A CHINESE company that has spent R150m exploring for manganese in South Africa’s Northern Cape, has expressed its astonishment at having to challenge a Supreme Court of appeal (SCA) judgement barring it from proceeding with its investment plans.
“It is extraordinary that Aquila, a foreign investor that has invested substantial sums in good faith and in compliance with all laws and requirements under South African legislation, has to appeal to the highest court to protect its security of tenure in South Africa,” said Miles Zhou, MD and CEO of Aquila Steel South Africa (Aquila).
Aquila – a subsidiary of China’s largest steel manufacturer, BaoWu Group – has extensively explored the Gravenhage manganese deposit in South Africa’s Northern Cape province. It is now taking the matter to the Constitutional Court.
In November, the Supreme Court of Appeal found in favour of Pan African Mineral Development Company (PAMDC), a company owned by the governments of South Africa, Zambia and Zimbabwe. PAMDC had claimed overlapping prospecting rights to Gravenhage. However, this claim was made after Aquila had been granted a prospecting right over the property, whilst an application for a mining right had also been accepted.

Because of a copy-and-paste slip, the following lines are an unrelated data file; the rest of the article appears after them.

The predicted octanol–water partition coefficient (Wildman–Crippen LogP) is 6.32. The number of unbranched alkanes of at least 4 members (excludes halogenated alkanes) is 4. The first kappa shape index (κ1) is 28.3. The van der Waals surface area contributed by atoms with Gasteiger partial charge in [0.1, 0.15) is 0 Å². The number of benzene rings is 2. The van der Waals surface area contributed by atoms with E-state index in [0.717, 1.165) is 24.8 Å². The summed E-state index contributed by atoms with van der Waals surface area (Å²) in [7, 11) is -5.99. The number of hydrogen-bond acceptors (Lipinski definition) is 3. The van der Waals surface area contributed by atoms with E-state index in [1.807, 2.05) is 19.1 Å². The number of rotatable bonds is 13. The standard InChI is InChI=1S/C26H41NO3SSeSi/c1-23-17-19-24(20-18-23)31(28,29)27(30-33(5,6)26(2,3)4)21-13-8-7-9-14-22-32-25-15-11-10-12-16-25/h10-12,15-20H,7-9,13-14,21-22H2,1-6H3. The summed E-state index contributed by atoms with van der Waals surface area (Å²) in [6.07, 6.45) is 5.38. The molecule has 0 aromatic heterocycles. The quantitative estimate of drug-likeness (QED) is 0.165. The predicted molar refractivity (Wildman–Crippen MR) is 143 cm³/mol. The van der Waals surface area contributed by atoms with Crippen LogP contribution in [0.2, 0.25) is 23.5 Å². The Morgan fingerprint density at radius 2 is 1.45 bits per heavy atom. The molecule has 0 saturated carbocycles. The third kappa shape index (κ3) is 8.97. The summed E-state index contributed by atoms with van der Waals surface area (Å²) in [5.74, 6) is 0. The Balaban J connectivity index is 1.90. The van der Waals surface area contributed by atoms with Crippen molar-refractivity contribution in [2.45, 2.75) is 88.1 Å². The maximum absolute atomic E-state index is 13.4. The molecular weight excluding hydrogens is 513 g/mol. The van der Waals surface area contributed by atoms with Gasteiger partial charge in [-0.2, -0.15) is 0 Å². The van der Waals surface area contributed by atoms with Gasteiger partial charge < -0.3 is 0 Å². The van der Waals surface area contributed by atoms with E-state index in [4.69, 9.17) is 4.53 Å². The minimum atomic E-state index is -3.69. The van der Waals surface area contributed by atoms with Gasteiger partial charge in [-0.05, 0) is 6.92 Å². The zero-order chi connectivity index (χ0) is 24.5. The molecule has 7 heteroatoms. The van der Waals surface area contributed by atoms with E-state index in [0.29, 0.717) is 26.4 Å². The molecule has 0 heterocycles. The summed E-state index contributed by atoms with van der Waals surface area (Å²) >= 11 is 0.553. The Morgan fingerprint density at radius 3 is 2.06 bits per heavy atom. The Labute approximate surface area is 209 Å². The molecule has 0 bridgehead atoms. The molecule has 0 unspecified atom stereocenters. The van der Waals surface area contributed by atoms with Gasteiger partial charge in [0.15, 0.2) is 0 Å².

During 2016, PAMDC successfully argued in a month’s-long appeal process at the Department of Mineral Resources (DMR) that its prior application for a prospecting right, through a company called ZiZa, trumped Aquila’s later right. But in November 2016, the High Court said the DMR had been incorrect in making such a decision partly because the original application for a prospecting right by Ziza had been previously rejected.
The High Court decision was damning. The High Court’s Judge Tuchten found the DMR to have committed “… a high degree of institutional incompetence …” and “… a lack of energy …” which arose from that incompetence. He stopped short of describing the DMR guilty of “institutional bias”, however.
Aquila has been fighting to develop Gravenhage for seven years. “Aquila will continue to take all necessary action to vigorously protect its rights,” Zhou said today. The SCA’s judgement was considered to be “… incorrect in fact and in law, and contrary to Constitutional Court jurisprudence,” the company said.
“Aquila contends that PAMDC … should never have been granted any rights by the DMR and there is nothing standing in the way of Aquila being granted the mining right,” the company said. “Aquila argues before the Constitutional Court that its security of tenure and investment should have been protected by the SCA.
“Conversely, the parties favoured in the SCA majority judgment have never invested in any prospecting activity, nor demonstrated any financial or technical ability to do so,” it said.